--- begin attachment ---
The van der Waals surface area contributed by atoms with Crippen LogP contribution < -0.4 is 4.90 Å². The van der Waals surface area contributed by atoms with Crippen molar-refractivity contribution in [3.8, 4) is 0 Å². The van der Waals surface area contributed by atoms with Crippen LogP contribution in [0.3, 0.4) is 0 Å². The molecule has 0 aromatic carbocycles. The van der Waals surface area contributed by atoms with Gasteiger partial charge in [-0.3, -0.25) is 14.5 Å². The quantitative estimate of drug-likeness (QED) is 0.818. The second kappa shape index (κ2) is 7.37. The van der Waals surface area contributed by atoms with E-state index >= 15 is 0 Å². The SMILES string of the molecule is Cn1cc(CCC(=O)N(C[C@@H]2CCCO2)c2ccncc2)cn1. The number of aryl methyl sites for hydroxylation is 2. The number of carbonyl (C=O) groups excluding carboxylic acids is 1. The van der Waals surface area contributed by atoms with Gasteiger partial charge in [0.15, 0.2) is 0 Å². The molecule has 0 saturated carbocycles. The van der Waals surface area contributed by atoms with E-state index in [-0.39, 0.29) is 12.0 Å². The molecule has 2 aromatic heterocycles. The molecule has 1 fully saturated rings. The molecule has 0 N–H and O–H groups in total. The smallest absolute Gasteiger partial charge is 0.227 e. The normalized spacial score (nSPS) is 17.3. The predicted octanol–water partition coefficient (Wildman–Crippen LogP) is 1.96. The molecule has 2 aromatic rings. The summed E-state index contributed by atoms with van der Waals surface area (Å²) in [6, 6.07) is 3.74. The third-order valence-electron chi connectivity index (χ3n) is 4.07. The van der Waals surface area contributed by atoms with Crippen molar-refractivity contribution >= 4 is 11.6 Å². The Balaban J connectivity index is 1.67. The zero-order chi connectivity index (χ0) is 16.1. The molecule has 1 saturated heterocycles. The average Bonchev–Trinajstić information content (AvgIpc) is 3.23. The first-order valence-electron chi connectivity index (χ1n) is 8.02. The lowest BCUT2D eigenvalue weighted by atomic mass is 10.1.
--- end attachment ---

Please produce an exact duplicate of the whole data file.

The van der Waals surface area contributed by atoms with Crippen LogP contribution < -0.4 is 4.90 Å². The van der Waals surface area contributed by atoms with Crippen molar-refractivity contribution in [3.8, 4) is 0 Å². The van der Waals surface area contributed by atoms with Crippen LogP contribution in [0.3, 0.4) is 0 Å². The molecule has 0 aromatic carbocycles. The van der Waals surface area contributed by atoms with Gasteiger partial charge in [-0.3, -0.25) is 14.5 Å². The quantitative estimate of drug-likeness (QED) is 0.818. The second kappa shape index (κ2) is 7.37. The van der Waals surface area contributed by atoms with E-state index >= 15 is 0 Å². The SMILES string of the molecule is Cn1cc(CCC(=O)N(C[C@@H]2CCCO2)c2ccncc2)cn1. The number of aryl methyl sites for hydroxylation is 2. The number of carbonyl (C=O) groups excluding carboxylic acids is 1. The van der Waals surface area contributed by atoms with Gasteiger partial charge in [0.15, 0.2) is 0 Å². The molecule has 0 saturated carbocycles. The van der Waals surface area contributed by atoms with E-state index in [-0.39, 0.29) is 12.0 Å². The molecule has 2 aromatic heterocycles. The molecule has 1 fully saturated rings. The molecule has 0 N–H and O–H groups in total. The smallest absolute Gasteiger partial charge is 0.227 e. The normalized spacial score (nSPS) is 17.3. The predicted octanol–water partition coefficient (Wildman–Crippen LogP) is 1.96. The molecule has 2 aromatic rings. The summed E-state index contributed by atoms with van der Waals surface area (Å²) in [6, 6.07) is 3.74. The third-order valence-electron chi connectivity index (χ3n) is 4.07. The van der Waals surface area contributed by atoms with Crippen molar-refractivity contribution >= 4 is 11.6 Å². The Balaban J connectivity index is 1.67. The zero-order chi connectivity index (χ0) is 16.1. The molecule has 1 saturated heterocycles. The average Bonchev–Trinajstić information content (AvgIpc) is 3.23. The first-order valence-electron chi connectivity index (χ1n) is 8.02. The lowest BCUT2D eigenvalue weighted by atomic mass is 10.1.